Your father sounds like an amazing individual!  I love Greek mythology and reading about the gods.  And I can attest, the pictures of your travels to Hadrian's Villa, posted on your blog, are gorgeous.  A must see for readers of this interview (see below).  What was the most challenging part of writing this piece?

The Olive Grove just sort of happened. I didn’t have an outline or a structure or even a plan. I was sort of writing by the seat of my pants. As a result, it took me nearly two months after having written the bulk of the story to find an appropriate ending. Wrapping up the tale into a novella-sized piece that wouldn’t disappoint or short-change the characters was the biggest challenge.

I'm the same way when I write.  I pretty much just dive right into the story without much planning.  What have you learned by writing The Olive Grove?

The Olive Grove popped my publishing cherry so to speak. As my first published work it was very daunting to put it out there. I had no idea how it would be received. With the help of my co-author, Marzio Ombra, I had to learn all the steps associated with self-publishing an eBook across various markets.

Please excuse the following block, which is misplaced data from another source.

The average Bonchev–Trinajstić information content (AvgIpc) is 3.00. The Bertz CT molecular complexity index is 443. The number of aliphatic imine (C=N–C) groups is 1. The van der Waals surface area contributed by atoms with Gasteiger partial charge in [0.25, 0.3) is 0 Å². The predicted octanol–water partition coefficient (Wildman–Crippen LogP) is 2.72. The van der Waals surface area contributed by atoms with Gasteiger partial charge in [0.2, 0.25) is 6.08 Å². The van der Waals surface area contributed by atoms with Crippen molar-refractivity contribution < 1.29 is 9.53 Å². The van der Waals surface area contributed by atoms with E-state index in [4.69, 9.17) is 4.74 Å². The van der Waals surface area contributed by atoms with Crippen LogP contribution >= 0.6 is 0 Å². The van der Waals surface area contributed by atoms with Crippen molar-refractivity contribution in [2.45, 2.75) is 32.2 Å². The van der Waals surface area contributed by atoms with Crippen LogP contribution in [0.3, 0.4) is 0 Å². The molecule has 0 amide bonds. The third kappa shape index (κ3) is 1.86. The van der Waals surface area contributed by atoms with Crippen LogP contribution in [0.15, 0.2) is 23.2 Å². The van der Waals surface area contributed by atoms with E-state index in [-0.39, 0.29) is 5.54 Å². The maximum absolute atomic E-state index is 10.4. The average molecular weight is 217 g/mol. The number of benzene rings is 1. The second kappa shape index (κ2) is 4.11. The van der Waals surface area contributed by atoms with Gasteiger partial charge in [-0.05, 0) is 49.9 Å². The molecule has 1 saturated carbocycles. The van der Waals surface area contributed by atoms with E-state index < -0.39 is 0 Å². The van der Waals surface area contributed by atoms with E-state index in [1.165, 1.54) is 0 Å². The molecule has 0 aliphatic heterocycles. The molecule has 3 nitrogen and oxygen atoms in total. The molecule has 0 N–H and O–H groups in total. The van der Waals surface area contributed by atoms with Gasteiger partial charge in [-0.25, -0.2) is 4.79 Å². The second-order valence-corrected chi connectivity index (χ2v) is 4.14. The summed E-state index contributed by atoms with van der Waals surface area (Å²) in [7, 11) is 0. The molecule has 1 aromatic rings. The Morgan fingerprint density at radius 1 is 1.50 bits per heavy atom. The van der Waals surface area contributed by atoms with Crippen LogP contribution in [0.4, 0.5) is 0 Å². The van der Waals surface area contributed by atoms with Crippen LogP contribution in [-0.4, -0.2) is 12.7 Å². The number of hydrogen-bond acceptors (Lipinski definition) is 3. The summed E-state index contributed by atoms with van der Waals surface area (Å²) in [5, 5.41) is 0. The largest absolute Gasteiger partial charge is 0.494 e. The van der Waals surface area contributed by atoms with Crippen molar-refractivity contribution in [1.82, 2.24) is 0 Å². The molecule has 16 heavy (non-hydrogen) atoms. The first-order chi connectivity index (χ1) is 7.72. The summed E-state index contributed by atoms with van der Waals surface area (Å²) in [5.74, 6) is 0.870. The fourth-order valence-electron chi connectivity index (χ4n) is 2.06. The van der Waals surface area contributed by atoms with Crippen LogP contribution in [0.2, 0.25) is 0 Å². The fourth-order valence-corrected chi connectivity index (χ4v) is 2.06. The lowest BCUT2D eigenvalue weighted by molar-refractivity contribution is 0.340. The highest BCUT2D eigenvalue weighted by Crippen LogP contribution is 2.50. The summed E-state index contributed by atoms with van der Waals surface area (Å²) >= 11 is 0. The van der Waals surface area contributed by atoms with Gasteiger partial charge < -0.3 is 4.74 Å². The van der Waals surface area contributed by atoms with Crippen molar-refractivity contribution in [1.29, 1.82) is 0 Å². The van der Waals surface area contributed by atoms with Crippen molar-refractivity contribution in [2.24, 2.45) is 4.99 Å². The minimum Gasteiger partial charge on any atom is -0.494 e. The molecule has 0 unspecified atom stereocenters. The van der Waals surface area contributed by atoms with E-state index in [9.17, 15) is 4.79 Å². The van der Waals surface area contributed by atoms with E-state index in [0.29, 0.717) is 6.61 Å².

The novella has been invaluable in terms of getting my ducks in a row for future works. I’ve had a few hiccups with the book in terms of timing, marketing and formatting but I’ve learned from these mistakes. What I would tell self-published authors from my own experience is:

  • Do a soft launch and announce your release date three weeks from the soft launch date. That way if there are issues with the book you will have plenty of time to correct them across any and all platforms before your announced release.
  • If you feel that the cover is not working don’t be afraid to try something new. I did and I’m quite happy with the results. The new cover is turning heads.
  • Stand by your writing and turn a half blind eye to negative reviews. If your writing is good more than likely a bad review just means your book missed the target audience. I recently received a lackluster review from a romance reader. Luckily she was fair enough to say nice things about the writing in spite of the fact she didn’t like the subject matter. Reviewers like this are rare. More than likely when someone doesn’t like the subject matter they slam the whole book. Don’t let great reviews and bad reviews dictate how your day goes. Do your thing and just keep writing.

As it stands I still have much to learn about self-publishing and The Olive Grove is certainly helping me do that. I’m always open to any and all advice other successful authors have regarding self-publishing.